Interview With István Hunyadi, RE-BLOCK, Budapest

Mariann Majorné Venn

By Mariann Majorné Venn, on February 25th, 2014

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The 18th district of Budapest started to built up the RE-Block (REviving high-rise Blocks for cohesive and green neighborhoods) network based on the need to find new tools and solutions to give a boost to rehabilitate the “Havanna” high-rise block building estate, a deprived urban area situated at the outskirts of the 18th district of Budapest. The population of the district is around 100,000 and the “Havanna” housing estate is home to a population of more than 17,000 people with low income and social status. István Hunyadi is in charge of the lead partnership of the RE-Block project for the 18th district of Budapest. Here he shares his experiences with the different aspects of an URBACT Project.

Building and Managing a Transnational Network

“I can honestly say the support of the RE-BLOCK project is a great honour for the local government of District Pestszentlőrinc – Pestszentimre – it is not just the only project with Hungarian but also the only one with Central-East European leadership.  The issue selected for the project is rather difficult and it wasn’t at all easy to find appropriate partners, though problems of high density housing estates have to be faced by several cities. Our colleagues at the local government have contributed to the implementation of several transnational projects, but this is the first with English as working language. As lead partner, we are responsible for the elaboration of several documents, reports, agreements and information sheets, and this work is difficult to integrate into our usual work procedures. The greatest professional efforts have been required for the understanding and elaboration of legal documents. We’ve learnt the important lesson that if we want to get involved in the European network, we must out greater energy to foreign language training and motivation to use them. But we have developed excellent relations with a management consultancy, and thus the reporting and accounting of the first phase and the start of the second phase have been undertaken without difficulties.”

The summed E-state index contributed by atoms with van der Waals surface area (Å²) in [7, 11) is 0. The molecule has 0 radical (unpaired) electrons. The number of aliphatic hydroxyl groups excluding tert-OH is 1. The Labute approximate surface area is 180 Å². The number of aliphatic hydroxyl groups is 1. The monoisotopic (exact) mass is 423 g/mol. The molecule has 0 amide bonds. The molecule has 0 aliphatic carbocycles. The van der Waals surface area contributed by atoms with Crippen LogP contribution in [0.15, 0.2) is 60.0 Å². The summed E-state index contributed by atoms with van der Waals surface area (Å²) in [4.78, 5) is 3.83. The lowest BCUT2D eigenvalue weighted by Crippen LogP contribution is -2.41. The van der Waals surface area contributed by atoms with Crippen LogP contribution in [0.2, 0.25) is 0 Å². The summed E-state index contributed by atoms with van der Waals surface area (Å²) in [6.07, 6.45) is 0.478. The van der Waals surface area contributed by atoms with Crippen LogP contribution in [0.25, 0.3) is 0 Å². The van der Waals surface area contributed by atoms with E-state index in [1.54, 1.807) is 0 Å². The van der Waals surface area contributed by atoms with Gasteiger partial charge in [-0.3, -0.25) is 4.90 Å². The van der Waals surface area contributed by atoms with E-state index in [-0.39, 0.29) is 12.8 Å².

Cooperation with the 10 Partner Cities: “There is Something to Learn from Everyone.”

“The theme of the project is at the forefront of interest of the leaders and councillors of the local government.  We must find solution for several acute problems and want to improve the living conditions of the residents of Havanna housing estate in several respects, and therefore we expect a great deal from the cooperation with the partner cities! We want to learn about several useful practices of the physical and social improvement of housing estates. There’s something to learn from everyone. Social issues encountered in the East-European partners are similar to ours, so we can search for common solutions for the social issues, while the experience of the West-European partners is useful when it comes to the improvement of the built and natural environments.”

Building an Inclusive Local Support Group can be a Challenging Task